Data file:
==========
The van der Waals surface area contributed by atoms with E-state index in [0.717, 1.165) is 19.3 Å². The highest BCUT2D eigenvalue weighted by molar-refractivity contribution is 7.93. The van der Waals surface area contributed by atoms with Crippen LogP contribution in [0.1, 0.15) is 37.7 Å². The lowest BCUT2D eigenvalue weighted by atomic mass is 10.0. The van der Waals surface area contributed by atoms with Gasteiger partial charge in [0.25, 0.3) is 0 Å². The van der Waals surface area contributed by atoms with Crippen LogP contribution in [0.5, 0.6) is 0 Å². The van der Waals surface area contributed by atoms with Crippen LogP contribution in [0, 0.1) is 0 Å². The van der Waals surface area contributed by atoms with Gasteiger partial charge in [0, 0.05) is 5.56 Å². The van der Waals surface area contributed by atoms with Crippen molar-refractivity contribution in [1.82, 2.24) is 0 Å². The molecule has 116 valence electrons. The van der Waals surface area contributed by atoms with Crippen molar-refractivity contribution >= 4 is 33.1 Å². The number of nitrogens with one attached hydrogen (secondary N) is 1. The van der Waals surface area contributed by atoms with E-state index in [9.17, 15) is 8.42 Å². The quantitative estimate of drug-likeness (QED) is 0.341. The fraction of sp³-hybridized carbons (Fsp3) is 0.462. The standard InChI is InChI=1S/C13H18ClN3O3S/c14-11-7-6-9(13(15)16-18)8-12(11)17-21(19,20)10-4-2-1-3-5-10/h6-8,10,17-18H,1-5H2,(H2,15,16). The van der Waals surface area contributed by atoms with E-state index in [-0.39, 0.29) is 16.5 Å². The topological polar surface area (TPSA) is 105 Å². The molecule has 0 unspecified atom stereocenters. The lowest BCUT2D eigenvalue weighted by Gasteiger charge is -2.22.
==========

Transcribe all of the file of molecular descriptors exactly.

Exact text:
The van der Waals surface area contributed by atoms with E-state index in [0.717, 1.165) is 19.3 Å². The highest BCUT2D eigenvalue weighted by molar-refractivity contribution is 7.93. The van der Waals surface area contributed by atoms with Crippen LogP contribution in [0.1, 0.15) is 37.7 Å². The lowest BCUT2D eigenvalue weighted by atomic mass is 10.0. The van der Waals surface area contributed by atoms with Gasteiger partial charge in [0.25, 0.3) is 0 Å². The van der Waals surface area contributed by atoms with Crippen LogP contribution in [0.5, 0.6) is 0 Å². The van der Waals surface area contributed by atoms with Crippen LogP contribution in [0, 0.1) is 0 Å². The van der Waals surface area contributed by atoms with Gasteiger partial charge in [0, 0.05) is 5.56 Å². The van der Waals surface area contributed by atoms with Crippen molar-refractivity contribution in [1.82, 2.24) is 0 Å². The molecule has 116 valence electrons. The van der Waals surface area contributed by atoms with Crippen molar-refractivity contribution >= 4 is 33.1 Å². The number of nitrogens with one attached hydrogen (secondary N) is 1. The van der Waals surface area contributed by atoms with E-state index in [9.17, 15) is 8.42 Å². The quantitative estimate of drug-likeness (QED) is 0.341. The fraction of sp³-hybridized carbons (Fsp3) is 0.462. The standard InChI is InChI=1S/C13H18ClN3O3S/c14-11-7-6-9(13(15)16-18)8-12(11)17-21(19,20)10-4-2-1-3-5-10/h6-8,10,17-18H,1-5H2,(H2,15,16). The van der Waals surface area contributed by atoms with E-state index in [-0.39, 0.29) is 16.5 Å². The topological polar surface area (TPSA) is 105 Å². The molecule has 0 unspecified atom stereocenters. The lowest BCUT2D eigenvalue weighted by Gasteiger charge is -2.22.